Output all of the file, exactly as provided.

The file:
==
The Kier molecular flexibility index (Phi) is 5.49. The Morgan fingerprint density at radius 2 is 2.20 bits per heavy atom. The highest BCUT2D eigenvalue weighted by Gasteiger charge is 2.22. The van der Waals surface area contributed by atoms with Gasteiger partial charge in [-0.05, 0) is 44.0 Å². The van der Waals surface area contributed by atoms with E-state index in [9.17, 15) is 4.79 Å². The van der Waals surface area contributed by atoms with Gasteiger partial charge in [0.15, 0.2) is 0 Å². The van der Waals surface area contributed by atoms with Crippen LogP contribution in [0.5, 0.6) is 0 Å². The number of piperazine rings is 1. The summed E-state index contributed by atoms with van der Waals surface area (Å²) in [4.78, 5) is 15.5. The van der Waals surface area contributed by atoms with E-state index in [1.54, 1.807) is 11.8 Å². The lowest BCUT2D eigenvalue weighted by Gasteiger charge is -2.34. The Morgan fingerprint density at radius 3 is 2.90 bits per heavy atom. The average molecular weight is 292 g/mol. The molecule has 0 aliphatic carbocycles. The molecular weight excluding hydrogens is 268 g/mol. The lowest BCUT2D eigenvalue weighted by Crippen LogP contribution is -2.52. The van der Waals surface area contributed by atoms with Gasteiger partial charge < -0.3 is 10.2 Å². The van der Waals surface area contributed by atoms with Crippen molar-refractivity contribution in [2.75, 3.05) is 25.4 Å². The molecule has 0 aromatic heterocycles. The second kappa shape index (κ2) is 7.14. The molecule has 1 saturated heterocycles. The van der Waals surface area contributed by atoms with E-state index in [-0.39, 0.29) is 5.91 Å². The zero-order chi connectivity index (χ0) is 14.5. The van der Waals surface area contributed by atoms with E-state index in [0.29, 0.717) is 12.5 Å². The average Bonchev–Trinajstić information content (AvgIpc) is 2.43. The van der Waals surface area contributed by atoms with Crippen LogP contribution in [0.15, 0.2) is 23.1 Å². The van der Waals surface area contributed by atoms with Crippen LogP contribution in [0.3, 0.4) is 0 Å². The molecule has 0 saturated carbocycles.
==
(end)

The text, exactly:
The Kier molecular flexibility index (Phi) is 5.49. The Morgan fingerprint density at radius 2 is 2.20 bits per heavy atom. The highest BCUT2D eigenvalue weighted by Gasteiger charge is 2.22. The van der Waals surface area contributed by atoms with Gasteiger partial charge in [-0.05, 0) is 44.0 Å². The van der Waals surface area contributed by atoms with E-state index in [9.17, 15) is 4.79 Å². The van der Waals surface area contributed by atoms with Gasteiger partial charge in [0.15, 0.2) is 0 Å². The van der Waals surface area contributed by atoms with Crippen LogP contribution in [0.5, 0.6) is 0 Å². The number of piperazine rings is 1. The summed E-state index contributed by atoms with van der Waals surface area (Å²) in [4.78, 5) is 15.5. The van der Waals surface area contributed by atoms with E-state index in [1.54, 1.807) is 11.8 Å². The lowest BCUT2D eigenvalue weighted by Gasteiger charge is -2.34. The Morgan fingerprint density at radius 3 is 2.90 bits per heavy atom. The average molecular weight is 292 g/mol. The molecule has 0 aliphatic carbocycles. The molecular weight excluding hydrogens is 268 g/mol. The lowest BCUT2D eigenvalue weighted by Crippen LogP contribution is -2.52. The van der Waals surface area contributed by atoms with Gasteiger partial charge < -0.3 is 10.2 Å². The van der Waals surface area contributed by atoms with Crippen molar-refractivity contribution in [2.75, 3.05) is 25.4 Å². The molecule has 0 aromatic heterocycles. The second kappa shape index (κ2) is 7.14. The molecule has 1 saturated heterocycles. The van der Waals surface area contributed by atoms with E-state index in [-0.39, 0.29) is 5.91 Å². The zero-order chi connectivity index (χ0) is 14.5. The van der Waals surface area contributed by atoms with E-state index in [0.29, 0.717) is 12.5 Å². The average Bonchev–Trinajstić information content (AvgIpc) is 2.43. The van der Waals surface area contributed by atoms with Crippen LogP contribution in [0.15, 0.2) is 23.1 Å². The van der Waals surface area contributed by atoms with Crippen LogP contribution in [0.3, 0.4) is 0 Å². The molecule has 0 saturated carbocycles.